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Free Stuff

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Giving away free stuff is a psychological warfare tactic, I mean marketing tactic. I am reminded of this every time Victoria's Secret coupons arrive in the mail. My daughter immediately wants to rush to the store to pick up free panties, even if she does not need new panties. They're free! This often leads to the purchase of additional overpriced items she also does not need and can harpoon her limited budget in a heartbeat. Freebies have the opposite effect on me. Unless it is something I am in dire need of, the ad doesn't even ping on my radar. Unsolicited marketing materials go into the trash bin on arrival.

Writers are advised to market their own product. There is much confusion over how. What marketing tactics should you spend money on? Should you purchase bookmarks or swag with your book's title on it to give away? Should you give print or e-books away? Should you develop free short stories to promote the book?

Do any of these tactics work? It depends on the audience.

Category 1 Consumers love free stuff just because it is free. They take it home to their hoarder cave and never look at it again.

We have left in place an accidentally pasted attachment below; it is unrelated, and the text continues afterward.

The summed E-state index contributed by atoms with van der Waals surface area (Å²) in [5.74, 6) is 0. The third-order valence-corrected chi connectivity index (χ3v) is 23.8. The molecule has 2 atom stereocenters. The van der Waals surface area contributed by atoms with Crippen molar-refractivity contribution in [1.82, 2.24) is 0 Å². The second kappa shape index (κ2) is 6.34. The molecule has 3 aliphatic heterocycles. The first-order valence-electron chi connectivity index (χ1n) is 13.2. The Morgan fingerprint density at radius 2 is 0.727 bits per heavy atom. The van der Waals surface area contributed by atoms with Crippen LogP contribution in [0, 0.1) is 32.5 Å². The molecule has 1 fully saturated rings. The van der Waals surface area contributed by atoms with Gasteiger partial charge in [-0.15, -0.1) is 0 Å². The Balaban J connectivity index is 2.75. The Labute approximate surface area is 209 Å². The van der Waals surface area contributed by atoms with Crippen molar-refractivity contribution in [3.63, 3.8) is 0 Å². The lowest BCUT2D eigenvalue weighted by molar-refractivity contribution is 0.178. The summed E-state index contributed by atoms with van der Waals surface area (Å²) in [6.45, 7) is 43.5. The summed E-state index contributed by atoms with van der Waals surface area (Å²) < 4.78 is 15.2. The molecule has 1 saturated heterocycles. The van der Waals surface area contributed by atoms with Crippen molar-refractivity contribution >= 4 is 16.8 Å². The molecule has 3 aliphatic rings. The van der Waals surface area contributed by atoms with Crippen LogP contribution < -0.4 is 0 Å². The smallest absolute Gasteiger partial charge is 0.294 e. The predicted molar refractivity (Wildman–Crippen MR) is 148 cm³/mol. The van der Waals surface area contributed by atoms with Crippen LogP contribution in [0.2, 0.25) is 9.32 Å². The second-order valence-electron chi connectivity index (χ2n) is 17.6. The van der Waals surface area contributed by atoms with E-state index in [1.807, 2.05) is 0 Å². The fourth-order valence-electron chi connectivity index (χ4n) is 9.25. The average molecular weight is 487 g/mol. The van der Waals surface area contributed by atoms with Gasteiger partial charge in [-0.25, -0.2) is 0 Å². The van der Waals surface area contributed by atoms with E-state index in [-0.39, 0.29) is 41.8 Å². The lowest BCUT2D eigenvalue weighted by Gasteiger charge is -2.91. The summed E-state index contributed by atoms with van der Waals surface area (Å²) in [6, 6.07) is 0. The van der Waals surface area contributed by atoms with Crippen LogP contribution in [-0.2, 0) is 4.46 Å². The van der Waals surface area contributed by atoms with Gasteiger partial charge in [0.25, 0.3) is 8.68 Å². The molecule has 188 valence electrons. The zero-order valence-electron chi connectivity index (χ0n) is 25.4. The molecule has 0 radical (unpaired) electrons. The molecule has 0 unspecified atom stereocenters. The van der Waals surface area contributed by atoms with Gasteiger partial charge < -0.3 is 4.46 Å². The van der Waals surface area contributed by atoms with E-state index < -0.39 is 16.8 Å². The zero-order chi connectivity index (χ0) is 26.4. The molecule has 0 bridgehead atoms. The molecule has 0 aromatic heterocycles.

Category 2 Consumers see the ad and look closer to discern whether it is something they would be interested in. If so, they check it out. If not, they shrug and move on.

Category 3 Consumers see the ad and investigate further. They take home the freebie, and if you are lucky, they purchase an additional item.

Category 4 Consumers aren't in the market for your book and ignore the ad entirely.

Let's look at the pros and cons of marketing materials based on this understanding of consumer buying habits.


If you give your book away, there is no incentive for a reader to buy it, unless it is part of a series or you have other titles. Giving away a one-off book is a negative sum game. Oh, sure, someone occasionally downloads a free e-book, reads a snippet, and decides to buy the print version. This is rare.